by Malik Hall
Summoning the ether is not something one does by force, it comes to one naturally and unexpectedly. Majjin Boo essentially taps into spiritual essence and transforms it into an audible medium.
Majjin Boo has slowly gathered up band members over the past few years since its inception with vocalist/guitarist Frank Roberts and lead guitarist Zavi Harman. The indie rock group is now six members strong. Influences from a vast variety of sources a la Manchester Orchestra, heavier tunes like Every Time I Die and whatever new psychedelic podcasts to which Roberts is currently listening, shape the direction of the band.
Go Between is the first album released by the band, and its tone is emotional and somber in a good way. The drastic tempo changes and Harman’s adept soloing combined with Roberts and vocalist Megan Paul’s clashing but harmonizing vocals makes it resonate with your soul. The title Go Between is a nod to Shamanism, which is a big interest of Roberts.
“To Go Between is like your rough transformation of shaman. Like ‘shaman’ basically means that you’re going in between different layers of reality. Basically, in a nutshell, I guess I would say Go Between as an album is about transcending every day, like day to day, just like living multiple lives. It’s about a weird off connected web space,” said Roberts.
Roberts’ songwriting style reveals his longing for ephemeral moments. He began writing some of his songs in his late teenage years, only to revisit and revise them from his present-day perspective. His interests and experiences with other cultures expresses itself in his songwriting, as some songs are written from the point of view of a life he will never know.
“Tribe” is a prime example. It is written from the perspective of two individuals who have been cast out by their ‘tribe.’ One viewpoint is from a Paleo-Indian migrating into the Americas as its first inhabitant and fending for himself in the wilderness, the other from a woman whose village was burned down by pagans, leaving her on her own. The song has parallel lyrics which brings both characters together and makes the listener question their own tribe and place in the world.
“The whole thing is kind of a trip to me that just like traveling through like different people, different characters is a lot, a lot of biography and autobiography. I don’t even know who is writing half the time. Sometimes I’ll get hooked on a specific topic, and I’ll actually like research and all life focus on writing that part, but it’s even weird that even thought of it,” said Roberts.
2016’s Majjin Boo Demo was technically their first LP. Two out of its three songs are also on Go Between. The Demo is lacking the complementary vocals of Paul, the steady drums of Jesse Marcus, Jono Stewart’s slick bassline and the precision keyboard playing of Hicham Benhallam. Note that the mastered “Criminal” and “Howl” on Go Between are undeniably more polished than the original with additional band members studio backing them.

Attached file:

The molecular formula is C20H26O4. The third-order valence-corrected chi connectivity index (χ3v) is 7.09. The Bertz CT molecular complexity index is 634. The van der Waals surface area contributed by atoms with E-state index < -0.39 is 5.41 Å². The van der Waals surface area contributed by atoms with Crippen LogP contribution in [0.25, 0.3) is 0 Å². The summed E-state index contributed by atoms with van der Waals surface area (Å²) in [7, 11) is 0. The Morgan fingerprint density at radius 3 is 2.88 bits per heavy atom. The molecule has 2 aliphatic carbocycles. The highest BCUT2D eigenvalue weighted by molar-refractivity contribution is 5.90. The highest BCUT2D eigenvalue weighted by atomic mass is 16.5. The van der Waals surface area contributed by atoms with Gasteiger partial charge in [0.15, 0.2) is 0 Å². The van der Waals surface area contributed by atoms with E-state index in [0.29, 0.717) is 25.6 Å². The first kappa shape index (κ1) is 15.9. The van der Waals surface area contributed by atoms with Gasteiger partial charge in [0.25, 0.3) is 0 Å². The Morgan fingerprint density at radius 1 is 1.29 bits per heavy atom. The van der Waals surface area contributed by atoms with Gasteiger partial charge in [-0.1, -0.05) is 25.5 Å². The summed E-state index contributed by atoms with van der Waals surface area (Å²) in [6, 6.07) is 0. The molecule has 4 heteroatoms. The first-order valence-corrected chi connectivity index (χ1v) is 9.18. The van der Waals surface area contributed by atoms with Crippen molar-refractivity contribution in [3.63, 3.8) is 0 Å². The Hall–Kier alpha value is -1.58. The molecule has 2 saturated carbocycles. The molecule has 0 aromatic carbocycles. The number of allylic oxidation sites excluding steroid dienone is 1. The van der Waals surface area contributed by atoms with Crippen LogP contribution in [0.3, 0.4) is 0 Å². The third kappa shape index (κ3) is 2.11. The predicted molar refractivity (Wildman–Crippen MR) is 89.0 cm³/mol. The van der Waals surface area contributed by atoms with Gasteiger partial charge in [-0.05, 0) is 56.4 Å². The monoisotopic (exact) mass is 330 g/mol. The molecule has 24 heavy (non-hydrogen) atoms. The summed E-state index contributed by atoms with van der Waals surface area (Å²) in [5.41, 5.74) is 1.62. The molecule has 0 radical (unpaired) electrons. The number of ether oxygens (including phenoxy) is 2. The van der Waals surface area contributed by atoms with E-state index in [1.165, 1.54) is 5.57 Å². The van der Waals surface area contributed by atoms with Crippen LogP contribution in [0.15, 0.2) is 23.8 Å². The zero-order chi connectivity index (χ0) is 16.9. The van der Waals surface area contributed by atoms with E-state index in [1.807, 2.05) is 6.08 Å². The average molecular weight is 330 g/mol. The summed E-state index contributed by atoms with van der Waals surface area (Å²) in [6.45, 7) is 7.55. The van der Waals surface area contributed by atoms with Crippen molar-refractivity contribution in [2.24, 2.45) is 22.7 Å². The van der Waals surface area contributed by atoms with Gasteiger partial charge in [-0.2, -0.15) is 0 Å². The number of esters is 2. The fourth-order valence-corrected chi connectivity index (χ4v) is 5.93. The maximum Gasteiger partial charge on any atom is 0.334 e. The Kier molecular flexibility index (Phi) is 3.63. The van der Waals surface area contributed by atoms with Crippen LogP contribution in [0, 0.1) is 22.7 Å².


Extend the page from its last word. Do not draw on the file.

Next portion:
“Jono (Stewart), our bass player, comes from like super jazz background, experimental jazz backdrop. So he just takes crazy riffs and like all these like different things and comes up with an eclectic mix, and I feel like it’s like so much of our sound. It is like this is wild thing that we like to try to like tame back and like pull back fully. It’s like that’s I think what makes this band unique,” said Harman.
Richmond’s premier indie label, Egghunt Records, picked up the band relatively quickly after the label’s executive, Adam Henceroth, became an instant fan after one of their live performances. “I think it was just Adam (Henceroth) was the person that like really like caught on first and like I remember us playing at a show and him like just really loving the band and the music and so I always remembered that,” said Harman.
Since joining the label, Majjin Boo has been able to focus purely on their music. Go Between’s quality is an obvious by-product of the studio’s endless resources. From having full creative freedom to being fronted money for merchandise, Egghunt has held it down for Majjin Boo.
“I’ve done booking on my own, and I can contact play-listers on my own, but it’s still a lot of work. It’s like a full time. Each of those things are a full-time job, and like when we’re all working, going to school like trying to write music, having labels to do those things is just incredible,” said Harman.
October 25th was the album release party for Majjin Boo during a WRIR 97.3 Halloween themed event. Majjin Boo were all decked out in fitting NASA costumes for their spacy lyrics. Labelmates Gold Connection along with local RVA indie acts Antiphons, Castle Og and HotSpit also performed. Unfortunately, the six-piece band has now become five as they lost their vocalist, Megan Paul, after the album release show.
Go Between has been out since the beginning of the month and is a must listen. Hopefully, Majjin Boo will release visuals to go along with the sonic psychedelic experience.
On NOV 26, Space Litter Records will be infiltrated by several indie rock acts; Tennessee’s Sinai Vessel, New York’s Ben Seretan and stay tuned to catch the next performance by Majjin Boo.
I’m just another wanderer trying to find his place in the world. Just call me your friendly neighborhood something!
Recent Articles by Kimberly Shires Eli Lev’s third EP, Deep South, is released December 13th, just in time for the holiday season. You can stream Deep